National Park Superintendent Robin White

National Park Service/ Tom Wilmer

Join correspondent Tom Wilmer in Little Rock, Arkansas for an interview with Robin White, National Park Service Superintendant at Central High School National Historic Site, and Courtney Bradford, professor of black history and curator at Mosaic Templars Cultural Center.

National Park Service

  When correspondent Tom Wilmer stopped in to visit with Robin White, National Park Service Superintendent at Little Rock Central High School National Historic Site, their conversation quickly led to tears when Wilmer asked White to talk about lessons learned, but more importantly, lessons not learned in the intervening six decades--a moment in time back in September 4, 1957, when nine African American students attempted to register for classes at the all-white Central High School.

Elizabeth Eckford runs a gauntlet of hate to attend high school in Little Rock. The young white woman just over her shoulder with her mouth open, yelling at her is Hazel Bryan-- Arkansas September 1957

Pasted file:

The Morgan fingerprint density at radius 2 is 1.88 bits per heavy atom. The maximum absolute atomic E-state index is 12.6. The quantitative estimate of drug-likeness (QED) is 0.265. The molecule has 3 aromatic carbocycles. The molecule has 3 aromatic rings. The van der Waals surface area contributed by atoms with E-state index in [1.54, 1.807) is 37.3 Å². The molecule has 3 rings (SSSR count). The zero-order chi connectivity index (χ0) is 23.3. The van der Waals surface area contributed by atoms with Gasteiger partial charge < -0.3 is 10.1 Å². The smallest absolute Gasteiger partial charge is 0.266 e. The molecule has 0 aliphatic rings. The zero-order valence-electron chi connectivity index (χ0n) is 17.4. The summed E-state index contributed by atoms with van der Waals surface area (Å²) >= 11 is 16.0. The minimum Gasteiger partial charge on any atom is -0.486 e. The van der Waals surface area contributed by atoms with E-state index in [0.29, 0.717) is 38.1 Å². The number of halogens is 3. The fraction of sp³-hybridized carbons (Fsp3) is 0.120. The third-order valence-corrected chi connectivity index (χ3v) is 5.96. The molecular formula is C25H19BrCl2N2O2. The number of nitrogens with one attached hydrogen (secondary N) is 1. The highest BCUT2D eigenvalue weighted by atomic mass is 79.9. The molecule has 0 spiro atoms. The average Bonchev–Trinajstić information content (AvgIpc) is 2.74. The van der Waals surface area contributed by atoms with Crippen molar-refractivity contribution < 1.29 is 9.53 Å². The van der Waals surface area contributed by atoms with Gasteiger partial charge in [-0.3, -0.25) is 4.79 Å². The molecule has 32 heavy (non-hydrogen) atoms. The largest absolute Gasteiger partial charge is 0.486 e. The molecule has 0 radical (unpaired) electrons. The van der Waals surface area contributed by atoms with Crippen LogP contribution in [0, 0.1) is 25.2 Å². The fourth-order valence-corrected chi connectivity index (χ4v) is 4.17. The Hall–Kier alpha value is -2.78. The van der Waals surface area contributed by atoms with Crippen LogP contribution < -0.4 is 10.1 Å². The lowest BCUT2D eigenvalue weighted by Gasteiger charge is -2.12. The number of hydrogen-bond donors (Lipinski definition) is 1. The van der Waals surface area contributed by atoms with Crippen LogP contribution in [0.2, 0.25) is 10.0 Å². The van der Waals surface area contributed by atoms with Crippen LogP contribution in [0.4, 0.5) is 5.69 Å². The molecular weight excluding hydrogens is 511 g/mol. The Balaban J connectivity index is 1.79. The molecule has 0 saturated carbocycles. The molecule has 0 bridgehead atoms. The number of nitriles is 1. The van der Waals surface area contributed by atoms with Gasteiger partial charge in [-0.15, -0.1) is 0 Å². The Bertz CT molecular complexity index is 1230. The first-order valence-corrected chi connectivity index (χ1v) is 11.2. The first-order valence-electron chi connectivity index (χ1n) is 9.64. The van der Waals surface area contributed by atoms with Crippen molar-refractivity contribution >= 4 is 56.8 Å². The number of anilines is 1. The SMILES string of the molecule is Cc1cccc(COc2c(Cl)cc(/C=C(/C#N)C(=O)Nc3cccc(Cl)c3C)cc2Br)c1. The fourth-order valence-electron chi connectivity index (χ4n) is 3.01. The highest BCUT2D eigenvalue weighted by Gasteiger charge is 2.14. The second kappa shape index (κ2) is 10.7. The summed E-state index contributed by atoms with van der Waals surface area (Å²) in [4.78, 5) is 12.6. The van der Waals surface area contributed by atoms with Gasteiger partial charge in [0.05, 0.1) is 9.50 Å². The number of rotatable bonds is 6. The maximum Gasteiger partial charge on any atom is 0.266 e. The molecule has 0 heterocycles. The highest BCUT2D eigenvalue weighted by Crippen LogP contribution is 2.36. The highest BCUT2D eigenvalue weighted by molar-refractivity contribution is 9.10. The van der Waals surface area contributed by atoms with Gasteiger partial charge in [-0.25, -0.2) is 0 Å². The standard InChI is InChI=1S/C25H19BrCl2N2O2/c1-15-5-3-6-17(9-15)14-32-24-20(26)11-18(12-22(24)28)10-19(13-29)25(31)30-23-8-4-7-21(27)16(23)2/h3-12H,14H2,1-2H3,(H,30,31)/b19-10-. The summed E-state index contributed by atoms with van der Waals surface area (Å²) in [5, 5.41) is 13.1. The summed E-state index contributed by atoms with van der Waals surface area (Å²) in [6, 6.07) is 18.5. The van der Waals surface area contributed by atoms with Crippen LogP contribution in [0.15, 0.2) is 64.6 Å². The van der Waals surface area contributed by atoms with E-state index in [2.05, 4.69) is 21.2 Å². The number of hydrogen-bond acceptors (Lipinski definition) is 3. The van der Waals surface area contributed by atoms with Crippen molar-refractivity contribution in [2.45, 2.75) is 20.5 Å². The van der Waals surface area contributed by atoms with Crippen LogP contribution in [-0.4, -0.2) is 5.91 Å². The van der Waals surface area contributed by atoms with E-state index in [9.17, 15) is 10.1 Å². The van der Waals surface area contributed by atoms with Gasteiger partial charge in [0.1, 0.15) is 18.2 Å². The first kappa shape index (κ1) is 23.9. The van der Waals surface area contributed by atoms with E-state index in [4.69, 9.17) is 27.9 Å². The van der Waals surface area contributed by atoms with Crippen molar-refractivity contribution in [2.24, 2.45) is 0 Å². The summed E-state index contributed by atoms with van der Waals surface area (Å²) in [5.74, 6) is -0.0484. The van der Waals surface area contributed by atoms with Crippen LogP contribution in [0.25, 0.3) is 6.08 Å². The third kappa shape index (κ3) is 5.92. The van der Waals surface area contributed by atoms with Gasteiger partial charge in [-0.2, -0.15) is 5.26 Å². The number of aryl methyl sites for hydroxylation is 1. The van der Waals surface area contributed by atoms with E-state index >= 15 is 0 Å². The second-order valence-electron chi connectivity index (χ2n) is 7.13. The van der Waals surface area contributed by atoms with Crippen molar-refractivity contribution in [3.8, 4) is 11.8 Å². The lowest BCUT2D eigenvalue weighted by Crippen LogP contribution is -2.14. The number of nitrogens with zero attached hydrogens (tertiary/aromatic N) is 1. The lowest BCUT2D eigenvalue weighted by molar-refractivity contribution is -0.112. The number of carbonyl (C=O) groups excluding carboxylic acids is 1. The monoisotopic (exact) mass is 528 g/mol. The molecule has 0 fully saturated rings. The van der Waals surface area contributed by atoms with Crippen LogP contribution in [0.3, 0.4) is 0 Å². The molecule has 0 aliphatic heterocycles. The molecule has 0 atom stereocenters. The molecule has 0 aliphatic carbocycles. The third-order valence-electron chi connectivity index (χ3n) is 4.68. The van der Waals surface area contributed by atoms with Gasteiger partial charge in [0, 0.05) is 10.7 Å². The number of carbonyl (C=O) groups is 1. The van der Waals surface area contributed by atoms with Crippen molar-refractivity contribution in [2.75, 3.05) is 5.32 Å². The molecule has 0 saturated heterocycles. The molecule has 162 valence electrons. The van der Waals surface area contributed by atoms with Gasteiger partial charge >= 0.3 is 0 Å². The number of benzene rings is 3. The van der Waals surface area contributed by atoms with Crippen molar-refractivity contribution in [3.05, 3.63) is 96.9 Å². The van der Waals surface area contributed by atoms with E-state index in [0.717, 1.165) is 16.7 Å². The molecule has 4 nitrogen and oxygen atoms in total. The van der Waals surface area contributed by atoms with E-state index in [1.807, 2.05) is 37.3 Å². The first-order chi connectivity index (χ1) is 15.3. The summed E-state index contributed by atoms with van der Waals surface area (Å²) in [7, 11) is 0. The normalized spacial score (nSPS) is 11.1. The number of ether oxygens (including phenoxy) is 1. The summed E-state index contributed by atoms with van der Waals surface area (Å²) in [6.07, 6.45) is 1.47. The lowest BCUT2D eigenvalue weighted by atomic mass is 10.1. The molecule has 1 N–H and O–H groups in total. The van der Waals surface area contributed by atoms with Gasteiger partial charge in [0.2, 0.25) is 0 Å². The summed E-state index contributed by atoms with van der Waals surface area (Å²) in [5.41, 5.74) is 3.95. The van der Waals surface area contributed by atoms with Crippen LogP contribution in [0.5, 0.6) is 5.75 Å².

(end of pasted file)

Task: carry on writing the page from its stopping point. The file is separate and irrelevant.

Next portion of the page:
Will Counts

September 4th, 1957 was the first day of school in Little Rock Arkansas. Nine black children attempted to start classes at the all white Central High school. Their entry was blocked by hundreds of Arkansas national Guardsmen who had been sent on direct orders issued by Arkansas Governor Orville Faubus to block the entry of the nine black students who will forever live on in history as the Little Rock Nine.